In her latest album, “Be the Cowboy,” Mitski puts down her guitar in favor of the piano and lets us see an unknown dimension of herself. Among a generation of artists more concerned with aesthetic than integrity, Mitski’s style could be called old-fashioned. Mitski is perhaps the most precocious indie singer-songwriter of her generation while remaining in touch with her Japanese heritage while embracing identity.
Her fifth album “Be the Cowboy” is a provocative and vulnerable excavation of her anxieties, equanimity and solace.
The album’s opener, “Geyser,” is an immediate indication of Mitski’s understanding of song dynamic and structure. While her previous albums almost exclusively boast distorted guitar and heavy drum beats, “Be the Cowboy” replaces these instrumental characteristics with carefully constructed structures for each track.
“Be the Cowboy” revisits one of Mitski’s favorite themes to explore: the need for control. On tracks like “A Pearl” she explores this theme in the context of her relationship, where her ability to control escapes her. The album’s obsession with the loneliness of being an icon establishes that this endless pursuit of control is futile. Songs like “Washing Machine Heart” spare us the inconvenience of discovering this truth ourselves.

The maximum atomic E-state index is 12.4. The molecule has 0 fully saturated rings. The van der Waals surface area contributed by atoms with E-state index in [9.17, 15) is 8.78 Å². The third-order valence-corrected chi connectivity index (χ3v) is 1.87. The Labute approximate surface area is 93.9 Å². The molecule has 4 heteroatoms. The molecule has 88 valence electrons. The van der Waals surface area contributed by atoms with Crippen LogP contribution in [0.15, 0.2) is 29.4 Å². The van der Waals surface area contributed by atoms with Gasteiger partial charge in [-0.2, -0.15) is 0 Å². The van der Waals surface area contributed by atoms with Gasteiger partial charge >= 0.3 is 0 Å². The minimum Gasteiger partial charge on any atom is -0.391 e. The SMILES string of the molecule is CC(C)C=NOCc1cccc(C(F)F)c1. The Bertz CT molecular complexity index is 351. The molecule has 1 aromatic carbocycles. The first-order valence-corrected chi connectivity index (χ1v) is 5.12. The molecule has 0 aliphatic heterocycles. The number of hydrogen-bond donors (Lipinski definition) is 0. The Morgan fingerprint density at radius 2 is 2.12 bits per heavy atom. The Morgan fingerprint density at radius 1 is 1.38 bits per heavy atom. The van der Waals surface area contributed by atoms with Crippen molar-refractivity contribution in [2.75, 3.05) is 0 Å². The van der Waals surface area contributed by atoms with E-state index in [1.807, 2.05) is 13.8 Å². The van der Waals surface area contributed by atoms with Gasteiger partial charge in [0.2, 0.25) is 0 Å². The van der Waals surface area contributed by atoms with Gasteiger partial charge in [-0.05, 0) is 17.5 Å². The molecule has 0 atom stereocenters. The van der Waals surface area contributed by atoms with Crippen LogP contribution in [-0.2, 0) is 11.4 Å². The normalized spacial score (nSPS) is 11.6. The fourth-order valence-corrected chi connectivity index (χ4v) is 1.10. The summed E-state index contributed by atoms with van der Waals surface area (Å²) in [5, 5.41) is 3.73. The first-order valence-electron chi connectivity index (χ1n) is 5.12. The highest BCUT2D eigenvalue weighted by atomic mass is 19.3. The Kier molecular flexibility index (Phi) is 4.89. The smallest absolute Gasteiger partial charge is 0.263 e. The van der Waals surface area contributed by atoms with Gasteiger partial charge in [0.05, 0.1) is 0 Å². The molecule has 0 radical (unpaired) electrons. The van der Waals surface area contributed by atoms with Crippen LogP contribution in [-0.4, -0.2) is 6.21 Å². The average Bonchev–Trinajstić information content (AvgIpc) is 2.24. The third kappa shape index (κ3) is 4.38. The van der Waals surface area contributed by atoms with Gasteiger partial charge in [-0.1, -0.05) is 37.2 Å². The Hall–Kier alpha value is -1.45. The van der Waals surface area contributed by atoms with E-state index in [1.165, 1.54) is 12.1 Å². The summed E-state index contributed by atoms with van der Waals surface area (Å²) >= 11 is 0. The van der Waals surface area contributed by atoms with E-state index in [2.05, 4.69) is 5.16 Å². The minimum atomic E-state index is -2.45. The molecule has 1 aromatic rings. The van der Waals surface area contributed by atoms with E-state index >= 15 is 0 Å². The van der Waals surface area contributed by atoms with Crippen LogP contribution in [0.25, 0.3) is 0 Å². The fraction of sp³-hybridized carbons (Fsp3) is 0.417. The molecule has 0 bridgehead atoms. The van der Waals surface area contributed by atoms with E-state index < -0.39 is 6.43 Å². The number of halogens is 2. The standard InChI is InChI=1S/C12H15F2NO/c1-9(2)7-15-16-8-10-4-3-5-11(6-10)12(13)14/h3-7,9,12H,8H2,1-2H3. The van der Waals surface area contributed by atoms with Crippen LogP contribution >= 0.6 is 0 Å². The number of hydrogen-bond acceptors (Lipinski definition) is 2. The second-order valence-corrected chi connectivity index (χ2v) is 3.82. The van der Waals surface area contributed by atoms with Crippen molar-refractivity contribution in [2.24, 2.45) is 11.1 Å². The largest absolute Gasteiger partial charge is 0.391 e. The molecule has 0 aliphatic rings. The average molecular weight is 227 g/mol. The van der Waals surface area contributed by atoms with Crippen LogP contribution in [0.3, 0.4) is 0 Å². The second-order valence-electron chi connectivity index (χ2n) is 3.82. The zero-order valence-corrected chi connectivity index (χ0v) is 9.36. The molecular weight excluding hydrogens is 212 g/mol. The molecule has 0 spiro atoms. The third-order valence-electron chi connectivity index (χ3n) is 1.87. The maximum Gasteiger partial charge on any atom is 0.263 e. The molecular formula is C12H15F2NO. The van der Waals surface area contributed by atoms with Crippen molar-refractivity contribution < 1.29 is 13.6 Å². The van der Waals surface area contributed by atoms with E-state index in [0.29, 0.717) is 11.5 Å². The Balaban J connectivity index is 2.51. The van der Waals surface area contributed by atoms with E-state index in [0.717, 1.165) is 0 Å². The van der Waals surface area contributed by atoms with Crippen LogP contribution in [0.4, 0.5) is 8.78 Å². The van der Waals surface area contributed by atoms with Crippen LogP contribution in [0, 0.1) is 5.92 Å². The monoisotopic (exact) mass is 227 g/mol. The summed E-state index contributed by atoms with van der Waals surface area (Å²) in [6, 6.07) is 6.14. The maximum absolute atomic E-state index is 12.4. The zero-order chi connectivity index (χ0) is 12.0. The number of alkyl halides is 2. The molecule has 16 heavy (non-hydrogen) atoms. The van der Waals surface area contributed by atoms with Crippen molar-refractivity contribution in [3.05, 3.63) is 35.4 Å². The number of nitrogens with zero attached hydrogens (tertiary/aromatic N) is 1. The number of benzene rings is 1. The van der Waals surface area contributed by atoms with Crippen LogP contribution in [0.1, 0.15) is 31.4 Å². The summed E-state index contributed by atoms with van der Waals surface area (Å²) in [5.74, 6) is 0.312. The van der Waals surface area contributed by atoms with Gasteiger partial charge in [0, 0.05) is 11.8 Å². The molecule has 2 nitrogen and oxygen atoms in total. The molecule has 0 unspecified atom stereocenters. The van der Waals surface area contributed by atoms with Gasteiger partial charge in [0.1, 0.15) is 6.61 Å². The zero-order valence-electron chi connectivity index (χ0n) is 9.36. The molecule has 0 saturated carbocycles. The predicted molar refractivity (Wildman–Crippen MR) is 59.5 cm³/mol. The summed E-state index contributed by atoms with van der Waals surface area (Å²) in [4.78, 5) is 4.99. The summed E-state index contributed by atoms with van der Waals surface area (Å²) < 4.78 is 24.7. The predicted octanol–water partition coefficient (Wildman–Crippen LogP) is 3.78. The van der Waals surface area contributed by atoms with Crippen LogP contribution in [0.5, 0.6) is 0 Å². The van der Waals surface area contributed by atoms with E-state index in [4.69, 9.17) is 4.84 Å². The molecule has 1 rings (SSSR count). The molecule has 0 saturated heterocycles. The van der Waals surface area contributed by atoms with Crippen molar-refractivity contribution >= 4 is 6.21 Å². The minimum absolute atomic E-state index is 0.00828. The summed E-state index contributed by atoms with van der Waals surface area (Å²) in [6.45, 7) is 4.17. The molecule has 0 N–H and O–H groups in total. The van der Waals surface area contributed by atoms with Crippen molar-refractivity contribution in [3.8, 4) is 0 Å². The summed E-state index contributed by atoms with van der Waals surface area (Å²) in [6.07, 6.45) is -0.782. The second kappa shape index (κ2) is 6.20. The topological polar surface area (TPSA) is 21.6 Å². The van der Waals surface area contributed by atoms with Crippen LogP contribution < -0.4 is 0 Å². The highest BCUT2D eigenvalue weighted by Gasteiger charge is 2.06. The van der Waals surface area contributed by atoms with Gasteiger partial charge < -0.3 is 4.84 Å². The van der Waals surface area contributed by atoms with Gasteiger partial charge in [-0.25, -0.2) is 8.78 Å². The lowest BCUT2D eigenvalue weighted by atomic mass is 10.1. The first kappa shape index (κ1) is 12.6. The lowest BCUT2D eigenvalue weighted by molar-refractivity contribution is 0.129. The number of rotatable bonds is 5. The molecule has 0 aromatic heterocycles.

“Pink in the Night” encapsulates some of the chordal structures that occupied her 2016 album, “Puberty 2.” While Mitski’s songwriting is still front and center, “Be the Cowboy” is no “Puberty 2.” The album takes instrumental risks that echo the ethereal vocal sounds of Lana Del Rey, the balladry of Tobias Jesso Jr., and the indie pop versatility of Angel Olsen.
Each track moves the album along in a compelling way that leaves listeners wondering what sounds will accompany Mitski’s heartbreaking balladry. After “Nobody,” Mitski seems to be escaping from the shackles of the singer-songwriter genre and reaching into the indie scene. In layman’s terms, this is a Mitski album you can dance to.
Mitski has a talent for putting the spotlight on our most suppressed feelings, confronting them herself and providing cathartic release for all her listeners. It would be nearly impossible not to find some empathetic solace in her songwriting. On “Be the Cowboy,” Mitski proves that her fame and success has not hindered this ability, but improved it.